But in the course of doing so and preparing for government (something which Alexis Tsipras lamented privately the party had been "too immature" for in 2012) the inflow of this governmental and conventional logic swept back the insurgent radicalism that had enabled Syriza to break the old party system.
We know what the result has been.
Recalling it is not to cry treason and doom and gloom in Britain in advance. All sorts of questions are open. The Tories will face further crises over Brexit, which will demand choices by Labour which this policy around the transition period merely defers.
But it is to recognise that there is a deep connection between these kinds of policy manoeuvres now and the political logic down the line - over the central issues, over defeat and victory.
The other side of this conventional Brexit policy is Labour's domestic programme of some radical reforms and ending public spending austerity.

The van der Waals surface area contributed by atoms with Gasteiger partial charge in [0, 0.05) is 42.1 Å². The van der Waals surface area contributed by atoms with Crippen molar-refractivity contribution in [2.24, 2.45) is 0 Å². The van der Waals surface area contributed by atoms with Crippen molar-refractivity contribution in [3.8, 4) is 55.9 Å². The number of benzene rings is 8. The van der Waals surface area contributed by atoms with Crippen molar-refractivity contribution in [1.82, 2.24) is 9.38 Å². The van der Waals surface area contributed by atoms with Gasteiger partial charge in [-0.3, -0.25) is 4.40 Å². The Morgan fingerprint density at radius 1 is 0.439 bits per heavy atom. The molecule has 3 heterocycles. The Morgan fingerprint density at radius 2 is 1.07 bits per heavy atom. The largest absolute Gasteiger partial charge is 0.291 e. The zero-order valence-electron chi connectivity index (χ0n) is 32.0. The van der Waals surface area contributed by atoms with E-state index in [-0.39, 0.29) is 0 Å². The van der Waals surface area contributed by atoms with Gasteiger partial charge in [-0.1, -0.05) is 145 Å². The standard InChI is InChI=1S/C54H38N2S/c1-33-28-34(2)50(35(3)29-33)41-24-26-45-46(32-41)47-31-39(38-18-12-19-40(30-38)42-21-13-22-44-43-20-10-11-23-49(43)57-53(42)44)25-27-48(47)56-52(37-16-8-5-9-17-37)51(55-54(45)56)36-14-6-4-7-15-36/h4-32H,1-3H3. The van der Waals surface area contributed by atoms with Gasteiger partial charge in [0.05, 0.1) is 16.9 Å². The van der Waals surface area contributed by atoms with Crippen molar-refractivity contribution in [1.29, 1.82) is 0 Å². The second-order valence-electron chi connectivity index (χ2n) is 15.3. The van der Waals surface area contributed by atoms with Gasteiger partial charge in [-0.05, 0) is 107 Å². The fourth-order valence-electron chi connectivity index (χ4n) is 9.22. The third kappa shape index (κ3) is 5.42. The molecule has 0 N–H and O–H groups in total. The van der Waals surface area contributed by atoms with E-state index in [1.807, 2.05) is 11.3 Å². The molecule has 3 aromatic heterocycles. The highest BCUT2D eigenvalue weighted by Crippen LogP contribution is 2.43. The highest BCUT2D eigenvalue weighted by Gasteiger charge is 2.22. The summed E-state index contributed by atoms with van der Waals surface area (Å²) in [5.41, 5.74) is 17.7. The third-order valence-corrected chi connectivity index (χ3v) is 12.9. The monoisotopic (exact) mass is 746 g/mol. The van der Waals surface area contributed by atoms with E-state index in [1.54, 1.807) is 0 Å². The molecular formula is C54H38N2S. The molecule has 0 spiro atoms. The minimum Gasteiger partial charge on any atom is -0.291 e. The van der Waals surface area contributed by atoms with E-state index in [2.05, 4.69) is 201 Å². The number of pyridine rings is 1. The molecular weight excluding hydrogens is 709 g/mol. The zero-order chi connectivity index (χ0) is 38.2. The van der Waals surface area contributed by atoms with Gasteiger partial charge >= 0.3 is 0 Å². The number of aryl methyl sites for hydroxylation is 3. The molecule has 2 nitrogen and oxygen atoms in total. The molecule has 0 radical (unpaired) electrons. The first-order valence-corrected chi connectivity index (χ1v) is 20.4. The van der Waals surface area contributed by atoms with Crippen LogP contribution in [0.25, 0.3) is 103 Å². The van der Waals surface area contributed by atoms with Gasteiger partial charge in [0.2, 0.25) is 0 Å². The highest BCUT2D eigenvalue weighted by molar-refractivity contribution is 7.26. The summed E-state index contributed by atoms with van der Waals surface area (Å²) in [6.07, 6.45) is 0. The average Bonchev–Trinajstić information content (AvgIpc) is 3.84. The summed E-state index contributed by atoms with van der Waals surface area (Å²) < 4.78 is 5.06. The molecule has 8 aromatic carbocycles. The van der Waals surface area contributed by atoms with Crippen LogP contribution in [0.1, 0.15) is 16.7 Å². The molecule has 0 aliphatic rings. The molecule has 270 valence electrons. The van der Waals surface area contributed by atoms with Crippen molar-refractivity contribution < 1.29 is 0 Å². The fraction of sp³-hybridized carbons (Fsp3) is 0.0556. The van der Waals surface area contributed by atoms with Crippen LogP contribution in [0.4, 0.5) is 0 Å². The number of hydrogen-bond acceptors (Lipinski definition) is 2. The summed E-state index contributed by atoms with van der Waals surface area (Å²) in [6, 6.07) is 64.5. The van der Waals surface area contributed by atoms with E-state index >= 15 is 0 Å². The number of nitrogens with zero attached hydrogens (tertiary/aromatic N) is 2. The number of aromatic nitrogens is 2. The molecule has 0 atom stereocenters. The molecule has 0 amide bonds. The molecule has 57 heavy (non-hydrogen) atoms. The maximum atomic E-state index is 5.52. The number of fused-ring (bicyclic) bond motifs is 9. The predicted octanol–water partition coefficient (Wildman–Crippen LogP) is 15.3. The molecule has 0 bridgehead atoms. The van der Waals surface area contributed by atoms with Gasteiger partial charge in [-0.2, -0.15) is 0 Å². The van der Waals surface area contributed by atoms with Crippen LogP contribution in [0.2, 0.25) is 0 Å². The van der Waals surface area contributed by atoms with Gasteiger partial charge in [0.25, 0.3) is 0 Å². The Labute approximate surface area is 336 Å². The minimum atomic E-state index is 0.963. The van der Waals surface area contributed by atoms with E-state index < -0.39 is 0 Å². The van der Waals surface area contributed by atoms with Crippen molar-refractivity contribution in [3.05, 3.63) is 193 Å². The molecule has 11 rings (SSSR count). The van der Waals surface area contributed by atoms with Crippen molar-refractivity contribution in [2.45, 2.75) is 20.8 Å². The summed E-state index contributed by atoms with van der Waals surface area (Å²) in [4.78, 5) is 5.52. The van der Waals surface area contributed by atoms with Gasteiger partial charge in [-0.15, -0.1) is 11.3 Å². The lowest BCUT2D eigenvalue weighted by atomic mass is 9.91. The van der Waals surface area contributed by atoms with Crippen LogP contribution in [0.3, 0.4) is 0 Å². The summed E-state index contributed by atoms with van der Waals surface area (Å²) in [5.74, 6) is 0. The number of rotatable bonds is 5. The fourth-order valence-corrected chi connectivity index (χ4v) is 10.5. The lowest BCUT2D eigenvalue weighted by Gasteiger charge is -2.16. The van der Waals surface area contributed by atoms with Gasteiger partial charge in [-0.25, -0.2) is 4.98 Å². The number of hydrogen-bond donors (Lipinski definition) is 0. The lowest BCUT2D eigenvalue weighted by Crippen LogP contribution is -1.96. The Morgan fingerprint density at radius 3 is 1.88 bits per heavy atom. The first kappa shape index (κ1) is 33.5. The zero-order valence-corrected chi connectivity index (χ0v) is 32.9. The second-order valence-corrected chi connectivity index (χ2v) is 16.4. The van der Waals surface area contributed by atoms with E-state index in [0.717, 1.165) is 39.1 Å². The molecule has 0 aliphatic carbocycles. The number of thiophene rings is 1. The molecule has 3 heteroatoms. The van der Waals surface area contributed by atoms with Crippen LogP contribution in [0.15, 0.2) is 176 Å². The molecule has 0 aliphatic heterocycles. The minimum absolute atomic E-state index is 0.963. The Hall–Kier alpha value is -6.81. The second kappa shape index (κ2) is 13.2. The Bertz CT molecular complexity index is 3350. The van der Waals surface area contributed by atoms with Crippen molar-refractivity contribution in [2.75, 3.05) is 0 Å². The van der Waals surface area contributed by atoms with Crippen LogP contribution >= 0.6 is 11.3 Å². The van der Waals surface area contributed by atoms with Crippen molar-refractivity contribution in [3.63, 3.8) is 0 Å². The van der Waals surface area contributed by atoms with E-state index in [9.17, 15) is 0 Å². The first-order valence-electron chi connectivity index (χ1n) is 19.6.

But as the ongoing crisis in Europe shows, those two positions are in conflict everywhere.
The alternative to this policy manoeuvre on Brexit is in fact to foreground and develop even more sharply the policies - and immediate fights for them - of rupturing with austerity, racism and war. And on that basis to articulate a negotiating position with the neoliberal EU. A People's or Left Brexit.
This means making the arguments and patiently debating now, and taking initiatives
And this requires a radical left - among which are forces who are committed to common actions and initiatives with Labour members and supporters (many of whom consider themselves as of the radical left), but who are also independent from these conventionalising political pressures.
For those pressures are built in to the governmental strategy, and they are transmitted within Labour because - notwithstanding its internal political differentiations - it remains Labour.
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Update : 17-11-2017